The best way to understand the world isn't by listening to the news or mainstream media. If these are our primary source of information, we would think the rest of the world are always suffering from natural disasters, war, terror, asylum seekers or horrible diseases taking the lives of the old and the young alike.
Unfortunately, this isn't an accurate representation of the world.
To better understand the world, Anna Rosling Rönnlund sent photographers to 264 homes in 50 countries to document the stoves, bed, toilets, toys and more in households from every income bracket around the world. Her team also took over 40,000 photos (and counting!) and recorded people doing everyday activities, such as brushing their teeth and washing their hands.
Their findings are astonishing. It turns out that there aren't many differences between people across the world – certainly not as much as the media would like you to believe. There are far more that unites us than divides us, irrespective of the country, religion, culture, language etc.
The only real differentiator amongst people is their incomes. If you know someone's income, you will have a pretty good idea of how they live. People in the same income brackets all have homes, stoves, bed, toilets, toys that look alike, irrespective of the country, culture or religion.
If we take the people in the top income bracket, their bed looks pretty similar, irrespective of whether they are from the US, China or Ukraine. Likewise, people in the lowest income brackets also have stoves or food storage that look alike, irrespective of whether they're from Rwanda, Burkina Faso or Peru.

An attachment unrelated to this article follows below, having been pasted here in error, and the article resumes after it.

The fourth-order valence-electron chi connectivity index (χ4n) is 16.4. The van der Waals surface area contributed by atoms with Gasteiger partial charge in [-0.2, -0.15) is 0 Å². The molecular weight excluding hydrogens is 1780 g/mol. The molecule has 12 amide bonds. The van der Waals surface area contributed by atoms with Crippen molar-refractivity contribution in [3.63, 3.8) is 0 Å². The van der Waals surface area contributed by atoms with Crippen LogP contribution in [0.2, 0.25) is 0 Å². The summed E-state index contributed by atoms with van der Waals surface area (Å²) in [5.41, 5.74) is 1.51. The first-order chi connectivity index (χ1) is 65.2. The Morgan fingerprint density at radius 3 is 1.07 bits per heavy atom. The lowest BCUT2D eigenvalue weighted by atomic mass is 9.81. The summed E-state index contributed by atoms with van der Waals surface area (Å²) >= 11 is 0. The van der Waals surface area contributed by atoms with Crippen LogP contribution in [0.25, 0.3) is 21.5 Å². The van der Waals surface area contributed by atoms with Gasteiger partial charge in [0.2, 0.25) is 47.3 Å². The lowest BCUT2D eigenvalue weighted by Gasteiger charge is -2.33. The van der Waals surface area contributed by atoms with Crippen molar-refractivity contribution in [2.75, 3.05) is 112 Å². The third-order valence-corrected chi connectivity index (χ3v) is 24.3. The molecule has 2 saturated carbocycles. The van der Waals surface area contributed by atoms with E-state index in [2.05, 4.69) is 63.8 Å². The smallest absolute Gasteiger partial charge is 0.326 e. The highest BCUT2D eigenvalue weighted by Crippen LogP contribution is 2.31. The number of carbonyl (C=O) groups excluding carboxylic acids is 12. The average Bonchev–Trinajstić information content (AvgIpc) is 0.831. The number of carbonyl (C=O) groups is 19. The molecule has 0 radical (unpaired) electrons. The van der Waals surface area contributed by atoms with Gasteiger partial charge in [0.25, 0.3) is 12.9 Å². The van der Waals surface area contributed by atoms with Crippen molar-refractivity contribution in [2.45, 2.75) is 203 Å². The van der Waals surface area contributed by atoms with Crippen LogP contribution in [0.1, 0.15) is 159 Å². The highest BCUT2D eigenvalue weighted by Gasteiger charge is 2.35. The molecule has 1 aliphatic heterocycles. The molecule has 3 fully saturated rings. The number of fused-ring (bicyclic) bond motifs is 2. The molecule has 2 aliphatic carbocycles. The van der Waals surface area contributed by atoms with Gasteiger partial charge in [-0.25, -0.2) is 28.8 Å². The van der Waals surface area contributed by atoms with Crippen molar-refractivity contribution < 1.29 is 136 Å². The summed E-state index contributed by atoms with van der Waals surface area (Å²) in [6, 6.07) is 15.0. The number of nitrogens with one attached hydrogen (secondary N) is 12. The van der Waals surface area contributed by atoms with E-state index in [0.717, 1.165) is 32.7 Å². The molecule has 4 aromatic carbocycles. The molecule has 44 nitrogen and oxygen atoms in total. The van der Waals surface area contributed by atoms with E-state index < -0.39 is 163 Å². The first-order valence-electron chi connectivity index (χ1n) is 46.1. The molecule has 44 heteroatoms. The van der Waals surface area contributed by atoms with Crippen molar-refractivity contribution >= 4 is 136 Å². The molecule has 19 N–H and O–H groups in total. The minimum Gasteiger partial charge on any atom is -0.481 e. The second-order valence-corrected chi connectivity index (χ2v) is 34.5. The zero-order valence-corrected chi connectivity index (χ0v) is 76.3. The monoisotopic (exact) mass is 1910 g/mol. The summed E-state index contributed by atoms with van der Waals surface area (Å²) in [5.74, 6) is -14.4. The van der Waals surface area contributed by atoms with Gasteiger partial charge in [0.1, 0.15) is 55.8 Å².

In other words, humans around the world are all very similar. The only thing that separates us is our income bracket. Increasing global income and reducing inequality will go a long way to solving the world's problems.
Anna is one of the authors of Factfulness. It's an awesome book that offers a framework of how to think about the world. It's a book that helped me to learn more about the world through facts and data, not from the news and other mainstream media, which helps to avoid biases. It confirms that the world is indeed getting better according to all observable and measurable metrics.
I'm unable to do Anna's Ted talk the justice it deserves, so give it a watch and let me know what you think.
Have an awesome week ahead,
This Week's Wisdom
"If you follow your intuition, you will more often than not err by misclassifying a random event as systematic. We are far too willing to reject the belief that much of what we see in life is random."
– Thinking, Fast and Slow by Daniel Kahneman
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